If religion is the opiate of the people, tradition is an even more sinister analgesic, simply because it rarely appears sinister. If religion is a tight band, a throbbing vein, and a needle, tradition is a far homelier concoction: poppy seeds ground into tea; a sweet cocoa drink laced with cocaine; the kind of thing your grandmother might have made. To Samad, as to the people of Thailand, tradition was culture, and culture led to roots, and these were good, these were untainted principles. That didn’t mean he could live by them, abide by them, or grow in the manner they demanded, but roots were roots and roots were good. You would get nowhere telling him that weeds too have tubers, or that the first sign of loose teeth is something rotten, something degenerate, deep within the gums. Roots were what saved, the ropes one throws out to rescue drowning men, to Save Their Souls. And the further Samad himself floated out to sea, pulled down to the depths by a siren named Poppy Burt-Jones, the more determined he became to create for his boys roots on shore, deep roots that no storm or gale could displace. Easier said than done. He was in Poppy’s poky little flat, going through his own household accounts, when it became obvious to him that he had more sons than money. If he was to send them back, he would need two dowries for the grandparents, two amounts for the schooling, two amounts for the clothes. As it was he could barely cover both airfares. Poppy had said: “What about your wife? She’s from a rich family, isn’t she?” But Samad had not yet revealed his plan to Alsana. He had only tested the water, mentioning it in a passing, hypothetical way to Clara while she did her gardening. How would she react if someone, acting in Irie’s best interest, took the child away to a better life? Clara rose from her flower bed and stared at him in silent concern, and then laughed long and loud. The man who did that, she said finally, brandishing a large pair of garden shears inches from his crotch, chop, chop. Chop, chop, thought Samad; and it became clear to him what he was going to do.

  “One of them?”

  O’Connell’s again. 6:25. One chips, beans, egg, and mushrooms. And one omelette and mushrooms with peas (seasonal variation).

  “Just one of them?”

  “Archibald, please keep your voice down.”

  “But—just one of them?”

  “That is what I said. Chop, chop.” He divided the fried egg on his plate down the middle. “There is no other way.”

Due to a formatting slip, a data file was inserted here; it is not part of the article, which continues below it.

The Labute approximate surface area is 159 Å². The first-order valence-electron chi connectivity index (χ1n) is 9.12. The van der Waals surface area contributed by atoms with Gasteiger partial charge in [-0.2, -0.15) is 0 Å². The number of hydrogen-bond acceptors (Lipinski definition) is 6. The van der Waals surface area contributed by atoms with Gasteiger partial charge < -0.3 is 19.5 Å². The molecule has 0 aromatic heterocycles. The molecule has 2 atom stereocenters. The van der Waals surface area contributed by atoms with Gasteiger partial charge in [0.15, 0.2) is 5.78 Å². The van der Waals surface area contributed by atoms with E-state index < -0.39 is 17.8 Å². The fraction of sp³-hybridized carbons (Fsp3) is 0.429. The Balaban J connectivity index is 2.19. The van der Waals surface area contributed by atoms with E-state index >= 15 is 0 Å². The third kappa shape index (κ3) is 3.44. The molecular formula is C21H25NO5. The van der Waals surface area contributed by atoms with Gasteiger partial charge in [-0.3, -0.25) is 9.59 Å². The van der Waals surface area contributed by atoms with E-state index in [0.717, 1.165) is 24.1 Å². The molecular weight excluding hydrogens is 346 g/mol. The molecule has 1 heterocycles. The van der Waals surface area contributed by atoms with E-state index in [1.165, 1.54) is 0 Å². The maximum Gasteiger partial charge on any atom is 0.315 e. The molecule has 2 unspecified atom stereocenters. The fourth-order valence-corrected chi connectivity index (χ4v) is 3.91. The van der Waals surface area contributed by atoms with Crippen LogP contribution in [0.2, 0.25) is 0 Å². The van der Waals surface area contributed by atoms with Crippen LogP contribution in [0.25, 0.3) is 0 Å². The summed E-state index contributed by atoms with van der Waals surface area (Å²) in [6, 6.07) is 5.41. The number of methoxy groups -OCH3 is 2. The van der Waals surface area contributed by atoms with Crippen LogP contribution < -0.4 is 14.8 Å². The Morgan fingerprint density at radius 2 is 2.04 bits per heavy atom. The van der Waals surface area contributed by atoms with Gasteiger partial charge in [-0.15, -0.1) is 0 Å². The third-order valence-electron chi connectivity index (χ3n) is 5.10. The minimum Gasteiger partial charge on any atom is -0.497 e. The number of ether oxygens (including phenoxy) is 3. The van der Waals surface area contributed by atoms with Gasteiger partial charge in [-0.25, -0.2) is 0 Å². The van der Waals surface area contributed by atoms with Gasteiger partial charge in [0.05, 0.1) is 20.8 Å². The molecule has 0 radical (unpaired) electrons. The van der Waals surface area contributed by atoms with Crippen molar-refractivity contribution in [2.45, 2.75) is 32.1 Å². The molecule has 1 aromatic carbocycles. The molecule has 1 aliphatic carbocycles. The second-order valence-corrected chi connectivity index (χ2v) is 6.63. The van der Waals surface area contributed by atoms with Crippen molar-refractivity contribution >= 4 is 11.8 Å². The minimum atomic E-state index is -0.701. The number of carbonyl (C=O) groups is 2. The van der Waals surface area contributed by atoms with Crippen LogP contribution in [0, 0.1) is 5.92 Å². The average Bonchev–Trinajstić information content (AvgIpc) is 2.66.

Archie was thinking again, as best he could. The same old stuff. You know, why couldn’t people just get on with things, just live together, you know, in peace or harmony or something. But he didn’t say any of that. He just said, “But—” And then, “But—”

  And then finally, “But which one?”

  And that (if you’re counting airfare, dowry, initial schooling fee) was the three thousand, two hundred and forty-five–quid question. Once the money was sorted—yes, he remortgaged the house, he risked his land, the greatest mistake an immigrant can make—it was simply a matter of cho
osing the child. For the first week it was going to be Magid, definitely Magid. Magid had the brains, Magid would settle down quicker, learn the language quicker, and Archie had a vested interest in keeping Millat in the country because he was the best striker Willesden Athletic Football Club (under fifteens) had seen in decades. So Samad began stealing Magid’s clothes away for surreptitious packing, arranged a separate passport (he would be traveling with auntie Zinat on November 4), and had a word in the ear of the school (long holiday, could he be given some homework to take with him, etc.).

  But then the next week there was a change of heart and it was Millat, because Magid was really Samad’s favorite, and he wanted to watch him grow older, and Millat was the one more in need of moral direction anyway. So his clothes were pilfered, his passport arranged, his name whispered into the right ears.

  The following week it was Magid until Wednesday and then Millat, because Archie’s old penpal Horst Ibelgaufts wrote the following letter, which Archie, familiar now with the strangely prophetic nature of Horst’s correspondence, brought to Samad’s attention:

  September 15, 1984

  Dearest Archibald,

  It is some time since my last letter, but I felt compelled to write to you about a wonderful development in my garden which has brought me no little pleasure these past few months. To make a long story shorter and sweeter, I have finally gone for the chop and removed that old oak tree from the far corner and I cannot begin to describe to you the difference it has made! Now the weaker seeds are receiving so much more sun and are so healthy I am able even to make cuttings from them—for the first year in my memory each of my children has a vase of peonies on their windowsill. I had been suffering under the misapprehension all these years that I was simply an indifferent gardener—when all the time it was that grand old tree, taking up half the garden with its roots and not allowing anything else to grow.

  The letter went on, but Samad stopped there. Irritably he said, “And I am meant to divine from this precisely . . . what?”

  Archie tapped the side of his nose knowingly. “Chop, chop. It’s got to be Millat. An omen, mate. You can trust Ibelgaufts.”